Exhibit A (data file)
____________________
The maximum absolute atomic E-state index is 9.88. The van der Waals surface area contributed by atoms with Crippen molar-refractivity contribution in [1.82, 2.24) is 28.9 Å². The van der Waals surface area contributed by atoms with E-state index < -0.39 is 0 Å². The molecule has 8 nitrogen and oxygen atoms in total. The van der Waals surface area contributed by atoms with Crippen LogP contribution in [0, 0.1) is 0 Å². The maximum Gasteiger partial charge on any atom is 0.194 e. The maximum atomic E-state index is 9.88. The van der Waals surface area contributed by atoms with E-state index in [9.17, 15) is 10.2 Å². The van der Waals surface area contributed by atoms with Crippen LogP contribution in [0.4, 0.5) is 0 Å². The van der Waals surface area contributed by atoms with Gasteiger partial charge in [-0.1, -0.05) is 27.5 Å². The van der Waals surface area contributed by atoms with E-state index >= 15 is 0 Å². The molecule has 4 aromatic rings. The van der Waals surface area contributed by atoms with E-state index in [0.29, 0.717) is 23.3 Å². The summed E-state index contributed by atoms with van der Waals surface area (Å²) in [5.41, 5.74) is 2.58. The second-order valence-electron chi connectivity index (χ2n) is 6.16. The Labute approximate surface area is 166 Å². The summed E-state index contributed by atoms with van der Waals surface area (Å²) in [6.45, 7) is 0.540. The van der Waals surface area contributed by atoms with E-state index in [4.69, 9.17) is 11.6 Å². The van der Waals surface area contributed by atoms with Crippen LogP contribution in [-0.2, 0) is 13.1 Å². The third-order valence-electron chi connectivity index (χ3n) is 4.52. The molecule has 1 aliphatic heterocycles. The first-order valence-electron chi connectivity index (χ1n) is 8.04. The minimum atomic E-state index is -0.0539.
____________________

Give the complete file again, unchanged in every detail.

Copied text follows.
The maximum absolute atomic E-state index is 9.88. The van der Waals surface area contributed by atoms with Crippen molar-refractivity contribution in [1.82, 2.24) is 28.9 Å². The van der Waals surface area contributed by atoms with E-state index < -0.39 is 0 Å². The molecule has 8 nitrogen and oxygen atoms in total. The van der Waals surface area contributed by atoms with Crippen LogP contribution in [0, 0.1) is 0 Å². The maximum Gasteiger partial charge on any atom is 0.194 e. The maximum atomic E-state index is 9.88. The van der Waals surface area contributed by atoms with E-state index in [9.17, 15) is 10.2 Å². The van der Waals surface area contributed by atoms with Crippen LogP contribution in [0.4, 0.5) is 0 Å². The van der Waals surface area contributed by atoms with Gasteiger partial charge in [-0.1, -0.05) is 27.5 Å². The van der Waals surface area contributed by atoms with E-state index >= 15 is 0 Å². The molecule has 4 aromatic rings. The van der Waals surface area contributed by atoms with E-state index in [0.29, 0.717) is 23.3 Å². The summed E-state index contributed by atoms with van der Waals surface area (Å²) in [5.41, 5.74) is 2.58. The second-order valence-electron chi connectivity index (χ2n) is 6.16. The Labute approximate surface area is 166 Å². The summed E-state index contributed by atoms with van der Waals surface area (Å²) in [6.45, 7) is 0.540. The van der Waals surface area contributed by atoms with E-state index in [4.69, 9.17) is 11.6 Å². The van der Waals surface area contributed by atoms with Crippen LogP contribution in [-0.2, 0) is 13.1 Å². The third-order valence-electron chi connectivity index (χ3n) is 4.52. The molecule has 1 aliphatic heterocycles. The first-order valence-electron chi connectivity index (χ1n) is 8.04. The minimum atomic E-state index is -0.0539.